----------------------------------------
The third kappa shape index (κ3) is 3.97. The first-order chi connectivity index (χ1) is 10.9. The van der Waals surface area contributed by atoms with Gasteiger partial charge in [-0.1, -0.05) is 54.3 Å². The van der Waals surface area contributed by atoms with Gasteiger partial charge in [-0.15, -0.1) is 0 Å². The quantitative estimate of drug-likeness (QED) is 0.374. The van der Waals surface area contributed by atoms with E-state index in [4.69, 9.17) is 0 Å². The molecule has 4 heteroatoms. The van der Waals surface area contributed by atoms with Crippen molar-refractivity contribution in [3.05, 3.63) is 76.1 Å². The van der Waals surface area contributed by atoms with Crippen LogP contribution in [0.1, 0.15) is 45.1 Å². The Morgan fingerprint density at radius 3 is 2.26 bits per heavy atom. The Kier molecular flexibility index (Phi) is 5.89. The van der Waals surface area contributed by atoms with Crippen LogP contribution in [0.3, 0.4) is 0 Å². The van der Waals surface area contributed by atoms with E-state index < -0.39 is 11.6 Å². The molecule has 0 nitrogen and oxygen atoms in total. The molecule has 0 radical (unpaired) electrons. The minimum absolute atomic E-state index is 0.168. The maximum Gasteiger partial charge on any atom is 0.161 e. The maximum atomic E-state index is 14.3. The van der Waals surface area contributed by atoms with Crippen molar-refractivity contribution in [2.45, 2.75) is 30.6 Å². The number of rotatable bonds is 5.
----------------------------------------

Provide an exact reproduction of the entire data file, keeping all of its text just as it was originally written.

The third kappa shape index (κ3) is 3.97. The first-order chi connectivity index (χ1) is 10.9. The van der Waals surface area contributed by atoms with Gasteiger partial charge in [-0.1, -0.05) is 54.3 Å². The van der Waals surface area contributed by atoms with Gasteiger partial charge in [-0.15, -0.1) is 0 Å². The quantitative estimate of drug-likeness (QED) is 0.374. The van der Waals surface area contributed by atoms with E-state index in [4.69, 9.17) is 0 Å². The molecule has 4 heteroatoms. The van der Waals surface area contributed by atoms with Crippen molar-refractivity contribution in [3.05, 3.63) is 76.1 Å². The van der Waals surface area contributed by atoms with Crippen LogP contribution in [0.1, 0.15) is 45.1 Å². The Morgan fingerprint density at radius 3 is 2.26 bits per heavy atom. The Kier molecular flexibility index (Phi) is 5.89. The van der Waals surface area contributed by atoms with Crippen LogP contribution in [0.3, 0.4) is 0 Å². The van der Waals surface area contributed by atoms with E-state index < -0.39 is 11.6 Å². The molecule has 0 nitrogen and oxygen atoms in total. The molecule has 0 radical (unpaired) electrons. The minimum absolute atomic E-state index is 0.168. The maximum Gasteiger partial charge on any atom is 0.161 e. The maximum atomic E-state index is 14.3. The van der Waals surface area contributed by atoms with Crippen molar-refractivity contribution in [2.45, 2.75) is 30.6 Å². The number of rotatable bonds is 5.